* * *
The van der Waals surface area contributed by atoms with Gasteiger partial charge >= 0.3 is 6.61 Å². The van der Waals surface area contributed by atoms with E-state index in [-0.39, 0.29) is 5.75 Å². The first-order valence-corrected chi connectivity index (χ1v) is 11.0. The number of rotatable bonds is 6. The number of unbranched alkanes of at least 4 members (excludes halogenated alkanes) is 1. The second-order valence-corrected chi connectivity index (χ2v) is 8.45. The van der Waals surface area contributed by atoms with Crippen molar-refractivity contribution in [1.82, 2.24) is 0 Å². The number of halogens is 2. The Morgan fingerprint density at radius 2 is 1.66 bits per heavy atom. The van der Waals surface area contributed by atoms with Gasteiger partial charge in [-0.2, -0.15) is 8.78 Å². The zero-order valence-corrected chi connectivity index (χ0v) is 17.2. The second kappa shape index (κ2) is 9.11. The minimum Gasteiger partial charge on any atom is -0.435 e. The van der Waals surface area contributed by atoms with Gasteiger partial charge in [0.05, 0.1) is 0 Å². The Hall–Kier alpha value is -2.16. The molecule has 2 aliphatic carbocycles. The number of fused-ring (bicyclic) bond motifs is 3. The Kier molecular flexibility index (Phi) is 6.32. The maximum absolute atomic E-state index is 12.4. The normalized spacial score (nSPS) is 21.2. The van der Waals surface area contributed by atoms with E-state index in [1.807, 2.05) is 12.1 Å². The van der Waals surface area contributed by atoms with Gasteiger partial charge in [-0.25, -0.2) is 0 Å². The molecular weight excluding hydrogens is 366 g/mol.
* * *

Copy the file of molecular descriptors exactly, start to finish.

The van der Waals surface area contributed by atoms with Gasteiger partial charge >= 0.3 is 6.61 Å². The van der Waals surface area contributed by atoms with E-state index in [-0.39, 0.29) is 5.75 Å². The first-order valence-corrected chi connectivity index (χ1v) is 11.0. The number of rotatable bonds is 6. The number of unbranched alkanes of at least 4 members (excludes halogenated alkanes) is 1. The second-order valence-corrected chi connectivity index (χ2v) is 8.45. The van der Waals surface area contributed by atoms with Crippen molar-refractivity contribution in [1.82, 2.24) is 0 Å². The number of halogens is 2. The Morgan fingerprint density at radius 2 is 1.66 bits per heavy atom. The van der Waals surface area contributed by atoms with Gasteiger partial charge in [-0.2, -0.15) is 8.78 Å². The zero-order valence-corrected chi connectivity index (χ0v) is 17.2. The second kappa shape index (κ2) is 9.11. The minimum Gasteiger partial charge on any atom is -0.435 e. The van der Waals surface area contributed by atoms with Gasteiger partial charge in [0.05, 0.1) is 0 Å². The Hall–Kier alpha value is -2.16. The molecule has 2 aliphatic carbocycles. The number of fused-ring (bicyclic) bond motifs is 3. The Kier molecular flexibility index (Phi) is 6.32. The maximum absolute atomic E-state index is 12.4. The normalized spacial score (nSPS) is 21.2. The van der Waals surface area contributed by atoms with E-state index in [1.807, 2.05) is 12.1 Å². The van der Waals surface area contributed by atoms with Gasteiger partial charge in [-0.25, -0.2) is 0 Å². The molecular weight excluding hydrogens is 366 g/mol.